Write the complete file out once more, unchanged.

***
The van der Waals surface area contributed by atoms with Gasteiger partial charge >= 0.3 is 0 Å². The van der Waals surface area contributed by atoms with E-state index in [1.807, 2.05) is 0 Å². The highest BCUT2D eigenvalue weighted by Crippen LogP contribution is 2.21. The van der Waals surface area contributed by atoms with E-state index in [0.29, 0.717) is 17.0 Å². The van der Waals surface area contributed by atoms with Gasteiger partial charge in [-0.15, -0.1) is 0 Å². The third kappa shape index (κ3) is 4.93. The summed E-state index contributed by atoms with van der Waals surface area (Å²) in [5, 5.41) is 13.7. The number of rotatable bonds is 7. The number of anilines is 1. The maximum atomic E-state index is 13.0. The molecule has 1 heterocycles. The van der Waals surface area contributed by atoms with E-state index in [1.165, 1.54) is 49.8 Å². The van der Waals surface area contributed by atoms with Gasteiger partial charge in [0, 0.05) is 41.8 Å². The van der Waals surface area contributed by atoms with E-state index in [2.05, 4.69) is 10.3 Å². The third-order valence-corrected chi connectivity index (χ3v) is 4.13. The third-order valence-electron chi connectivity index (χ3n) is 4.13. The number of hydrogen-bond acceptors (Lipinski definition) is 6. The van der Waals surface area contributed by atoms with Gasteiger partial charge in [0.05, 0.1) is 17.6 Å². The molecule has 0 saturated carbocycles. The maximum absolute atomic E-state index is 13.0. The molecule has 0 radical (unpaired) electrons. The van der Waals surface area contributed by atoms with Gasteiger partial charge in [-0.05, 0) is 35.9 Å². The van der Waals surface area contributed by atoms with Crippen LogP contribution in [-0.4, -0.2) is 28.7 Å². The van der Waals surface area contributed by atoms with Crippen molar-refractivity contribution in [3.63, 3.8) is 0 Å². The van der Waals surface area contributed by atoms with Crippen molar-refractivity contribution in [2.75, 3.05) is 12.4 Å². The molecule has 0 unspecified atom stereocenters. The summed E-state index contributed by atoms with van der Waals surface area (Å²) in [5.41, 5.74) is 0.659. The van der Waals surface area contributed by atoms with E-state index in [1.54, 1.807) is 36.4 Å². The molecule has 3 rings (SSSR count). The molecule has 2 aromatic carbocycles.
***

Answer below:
The van der Waals surface area contributed by atoms with Gasteiger partial charge >= 0.3 is 0 Å². The van der Waals surface area contributed by atoms with E-state index in [1.807, 2.05) is 0 Å². The highest BCUT2D eigenvalue weighted by Crippen LogP contribution is 2.21. The van der Waals surface area contributed by atoms with E-state index in [0.29, 0.717) is 17.0 Å². The van der Waals surface area contributed by atoms with Gasteiger partial charge in [-0.15, -0.1) is 0 Å². The third kappa shape index (κ3) is 4.93. The summed E-state index contributed by atoms with van der Waals surface area (Å²) in [5, 5.41) is 13.7. The number of rotatable bonds is 7. The number of anilines is 1. The maximum atomic E-state index is 13.0. The molecule has 1 heterocycles. The van der Waals surface area contributed by atoms with E-state index in [1.165, 1.54) is 49.8 Å². The van der Waals surface area contributed by atoms with Gasteiger partial charge in [0, 0.05) is 41.8 Å². The van der Waals surface area contributed by atoms with E-state index in [2.05, 4.69) is 10.3 Å². The third-order valence-corrected chi connectivity index (χ3v) is 4.13. The third-order valence-electron chi connectivity index (χ3n) is 4.13. The number of hydrogen-bond acceptors (Lipinski definition) is 6. The van der Waals surface area contributed by atoms with Gasteiger partial charge in [0.05, 0.1) is 17.6 Å². The molecule has 0 saturated carbocycles. The maximum absolute atomic E-state index is 13.0. The molecule has 0 radical (unpaired) electrons. The van der Waals surface area contributed by atoms with Gasteiger partial charge in [-0.05, 0) is 35.9 Å². The van der Waals surface area contributed by atoms with Crippen LogP contribution in [-0.4, -0.2) is 28.7 Å². The van der Waals surface area contributed by atoms with Crippen molar-refractivity contribution in [3.63, 3.8) is 0 Å². The van der Waals surface area contributed by atoms with Crippen molar-refractivity contribution in [2.75, 3.05) is 12.4 Å². The molecule has 0 unspecified atom stereocenters. The summed E-state index contributed by atoms with van der Waals surface area (Å²) in [5.41, 5.74) is 0.659. The van der Waals surface area contributed by atoms with E-state index in [1.54, 1.807) is 36.4 Å². The molecule has 3 rings (SSSR count). The molecule has 2 aromatic carbocycles.